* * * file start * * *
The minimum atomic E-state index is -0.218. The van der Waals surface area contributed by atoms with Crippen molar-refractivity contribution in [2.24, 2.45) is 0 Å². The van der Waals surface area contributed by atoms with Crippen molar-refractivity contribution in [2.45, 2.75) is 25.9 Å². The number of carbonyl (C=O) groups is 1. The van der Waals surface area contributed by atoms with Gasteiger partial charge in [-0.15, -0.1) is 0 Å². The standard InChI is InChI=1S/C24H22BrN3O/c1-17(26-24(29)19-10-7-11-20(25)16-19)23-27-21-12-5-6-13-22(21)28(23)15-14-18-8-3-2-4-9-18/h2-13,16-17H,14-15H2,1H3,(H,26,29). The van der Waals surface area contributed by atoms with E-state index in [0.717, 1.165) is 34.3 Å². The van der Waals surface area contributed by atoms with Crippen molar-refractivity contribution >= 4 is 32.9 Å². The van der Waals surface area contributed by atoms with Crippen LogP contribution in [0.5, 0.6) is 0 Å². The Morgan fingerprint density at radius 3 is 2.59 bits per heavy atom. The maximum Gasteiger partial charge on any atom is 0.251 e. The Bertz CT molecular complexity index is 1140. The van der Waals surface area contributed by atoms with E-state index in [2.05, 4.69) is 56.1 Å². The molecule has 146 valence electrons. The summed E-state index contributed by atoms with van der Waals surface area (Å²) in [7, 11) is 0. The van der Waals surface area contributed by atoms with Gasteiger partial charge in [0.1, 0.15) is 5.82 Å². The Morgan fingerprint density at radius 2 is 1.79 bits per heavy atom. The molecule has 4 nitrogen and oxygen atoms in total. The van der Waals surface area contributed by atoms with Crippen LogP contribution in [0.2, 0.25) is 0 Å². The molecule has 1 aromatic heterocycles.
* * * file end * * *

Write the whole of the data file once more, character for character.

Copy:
The minimum atomic E-state index is -0.218. The van der Waals surface area contributed by atoms with Crippen molar-refractivity contribution in [2.24, 2.45) is 0 Å². The van der Waals surface area contributed by atoms with Crippen molar-refractivity contribution in [2.45, 2.75) is 25.9 Å². The number of carbonyl (C=O) groups is 1. The van der Waals surface area contributed by atoms with Gasteiger partial charge in [-0.15, -0.1) is 0 Å². The standard InChI is InChI=1S/C24H22BrN3O/c1-17(26-24(29)19-10-7-11-20(25)16-19)23-27-21-12-5-6-13-22(21)28(23)15-14-18-8-3-2-4-9-18/h2-13,16-17H,14-15H2,1H3,(H,26,29). The van der Waals surface area contributed by atoms with E-state index in [0.717, 1.165) is 34.3 Å². The van der Waals surface area contributed by atoms with Crippen molar-refractivity contribution >= 4 is 32.9 Å². The van der Waals surface area contributed by atoms with Crippen LogP contribution in [0.5, 0.6) is 0 Å². The Morgan fingerprint density at radius 3 is 2.59 bits per heavy atom. The maximum Gasteiger partial charge on any atom is 0.251 e. The Bertz CT molecular complexity index is 1140. The van der Waals surface area contributed by atoms with E-state index in [2.05, 4.69) is 56.1 Å². The molecule has 146 valence electrons. The summed E-state index contributed by atoms with van der Waals surface area (Å²) in [7, 11) is 0. The van der Waals surface area contributed by atoms with Gasteiger partial charge in [0.1, 0.15) is 5.82 Å². The Morgan fingerprint density at radius 2 is 1.79 bits per heavy atom. The molecule has 4 nitrogen and oxygen atoms in total. The van der Waals surface area contributed by atoms with Crippen LogP contribution in [0.2, 0.25) is 0 Å². The molecule has 1 aromatic heterocycles.